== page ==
63 million: MAJORITY
65 million: MINORITY
What’s wrong with this picture?
Over the course of the several days of hearings as the articles of impeachment were being debated, opponents of the proceedings often claimed that the impeachment is an effort to overturn the 2016 results of a duly elected President and that impeachment is a dismissal of 63 million voters. At last look, the results of the 2016 election had not changed: the Democrat pulled 65 million votes. Were opponents validating some novel tyranny of the minority political theory or simply asserting minorities are more competent?
Also clear to observers of the House Intelligence Committee hearings of witnesses was the noise level and repetitive phraseologies of the minority political party. It has been observed that in the assemblies of some Celtic tribes, warriors would vote by banging their weapons together with the decision awarded to the side that produced the most noise. Generally, our civic culture understands that a tyranny of the majority represents denial of the rights of minorities. This is a conundrum recognized by the authors of the Constitution, particularly James Madison in Federalist Paper No. 51:
it is not possible to give to each department an equal power of self-defense.
In republican government, the legislative authority necessarily predominates.
On the other hand, the tyranny of the minority refers to the power wielded by a highly motivated, unbending minority that projects outsized influence. It is an increasingly common description of our public affairs, fueled in part by the ease of use and the scope of the megaphone and soapbox we call the Internet. (This definition from an unlikely source: American Council on Science & Health, 08/15/2019.)
While GOP representatives repeatedly cited the cohort of 63 million Americans who voted for the Republican in 2016, alas, no Democrat voiced the counter point of the 65 million who voted otherwise and whose message now may be heard as “I told you so.”
While GOP representatives repeatedly cited the cohort of 63 million Americans who voted for the Republican in 2016, alas, no Democrat voiced the counter point of the 65 million who voted otherwise and whose message now may be heard as “I told you so.” Democrats were accused of defying the minority of the popular vote, a claim all the louder in the absence of reference to the larger majority. Michelle Goldberg, an OpEd columnist for The New York Times, provided several pertinent observations in her column of 12/22/2019:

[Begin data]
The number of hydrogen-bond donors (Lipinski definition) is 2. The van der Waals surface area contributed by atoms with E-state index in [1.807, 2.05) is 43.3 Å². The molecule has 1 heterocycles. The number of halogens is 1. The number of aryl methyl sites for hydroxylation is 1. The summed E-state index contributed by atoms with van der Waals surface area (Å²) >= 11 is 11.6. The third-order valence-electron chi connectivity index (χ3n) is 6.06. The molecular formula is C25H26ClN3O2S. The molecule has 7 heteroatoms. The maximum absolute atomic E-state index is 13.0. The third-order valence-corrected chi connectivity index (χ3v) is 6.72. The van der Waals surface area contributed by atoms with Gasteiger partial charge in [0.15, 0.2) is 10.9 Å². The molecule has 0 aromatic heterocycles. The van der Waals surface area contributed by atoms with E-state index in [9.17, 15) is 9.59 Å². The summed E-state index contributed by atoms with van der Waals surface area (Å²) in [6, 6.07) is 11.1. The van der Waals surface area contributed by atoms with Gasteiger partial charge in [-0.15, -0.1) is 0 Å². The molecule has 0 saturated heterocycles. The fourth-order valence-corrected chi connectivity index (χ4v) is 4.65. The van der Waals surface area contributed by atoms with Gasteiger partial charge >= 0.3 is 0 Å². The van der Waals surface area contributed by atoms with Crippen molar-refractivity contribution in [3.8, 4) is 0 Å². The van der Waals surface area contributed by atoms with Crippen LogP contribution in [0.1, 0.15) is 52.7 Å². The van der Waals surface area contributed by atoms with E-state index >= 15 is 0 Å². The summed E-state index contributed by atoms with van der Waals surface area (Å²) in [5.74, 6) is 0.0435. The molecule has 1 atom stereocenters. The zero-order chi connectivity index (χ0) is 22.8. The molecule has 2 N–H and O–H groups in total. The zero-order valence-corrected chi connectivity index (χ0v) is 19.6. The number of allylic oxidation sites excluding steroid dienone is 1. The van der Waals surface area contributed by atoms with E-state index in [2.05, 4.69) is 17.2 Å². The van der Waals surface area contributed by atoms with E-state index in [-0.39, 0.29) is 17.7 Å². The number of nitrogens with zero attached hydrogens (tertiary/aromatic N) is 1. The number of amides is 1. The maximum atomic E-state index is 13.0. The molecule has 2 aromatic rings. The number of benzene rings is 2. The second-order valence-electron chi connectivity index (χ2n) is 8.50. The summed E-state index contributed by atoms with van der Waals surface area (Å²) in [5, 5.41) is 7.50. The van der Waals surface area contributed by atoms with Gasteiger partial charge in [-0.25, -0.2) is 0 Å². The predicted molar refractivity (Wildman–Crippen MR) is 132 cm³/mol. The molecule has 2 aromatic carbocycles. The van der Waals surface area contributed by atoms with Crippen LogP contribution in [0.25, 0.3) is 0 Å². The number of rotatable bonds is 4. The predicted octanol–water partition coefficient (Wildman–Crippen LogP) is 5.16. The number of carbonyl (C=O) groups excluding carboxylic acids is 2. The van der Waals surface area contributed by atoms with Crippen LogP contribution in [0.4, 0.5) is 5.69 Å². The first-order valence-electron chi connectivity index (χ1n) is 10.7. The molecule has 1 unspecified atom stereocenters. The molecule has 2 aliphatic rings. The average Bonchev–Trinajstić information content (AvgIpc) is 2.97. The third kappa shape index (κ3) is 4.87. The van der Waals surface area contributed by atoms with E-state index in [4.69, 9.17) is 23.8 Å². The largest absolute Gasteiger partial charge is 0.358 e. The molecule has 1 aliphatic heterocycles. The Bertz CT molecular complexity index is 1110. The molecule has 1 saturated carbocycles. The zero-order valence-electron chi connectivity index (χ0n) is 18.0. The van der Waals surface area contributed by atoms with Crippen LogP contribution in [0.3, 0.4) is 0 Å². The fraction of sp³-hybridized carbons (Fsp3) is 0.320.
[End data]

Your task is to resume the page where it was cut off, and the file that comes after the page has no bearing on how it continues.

…histrionic Republican Congressmen equated hatred of the president with hatred of themselves and hatred of the sacred 63 million.
…you could hear fury and self-pity from the Republicans, along with, at times, outrage that Democrats would have the audacity to speak on behalf of American values.
…the structure of American democracy gives disproportionate power to a declining demographic group passionately convinced of its right to rule.
What makes this rule by a minority even more insulting are the statements by the Senate’s Majority Leader that, as an individual with outsized political power, he will neither be an impartial juror in the impeachment trial nor be prepared to conduct a fair and impartial hearing. These statements emanate from a single Senator, one of 100 and one of 435 in Congress, elected by some 800,000 votes in his home state (56% of those cast). Is there not an analogous paleo-Merrick Garland rule to estop McConnell from presiding over a trial while he is a candidate in 2020 and had endorsed the IMPOTUS in 2016? Exercise of a minority right or power as personified by Mitch McConnell has become a thumb in the eye of institutional democracy and fairness.
Another way to view this scenario is that the current majority control of the House represents a complement to the voices of the 65 million who did not elect this President and, therefore, are a far more consonant expression of the American electorate than the noisy Celts from the GOP. As Ms. Goldberg noted, “Republican Congressmen equated hatred of the president with hatred of themselves and hatred of the sacred 63 million.” At the same time, she continued, “Republican speeches delivered by old white men alternated with Democratic speeches from women, people of color, and young people. White men make up 90 percent of the Republican caucus and 38 percent of the Democratic one.”
The majority may not be successful in the Senate but the intrinsic civic culture of the voters will sooner or later take its measure of obstructionist political tactics to sustain power. The payback comeuppance will be potent and last a very long time.
Sixty-five million voters in 2016 warned the nation against electing this President and now may say “I told you so.” A minority of officeholders are determined that an electoral majority may not exercise its will and have dug themselves in to rebuff an impeachment. The majority may not be successful in the Senate but the intrinsic civic culture of the voters will sooner or later take its measure of obstructionist political tactics to sustain power. The payback comeuppance will be potent and last a very long time. It is hoped that “I told you so” is uttered in an understanding tone.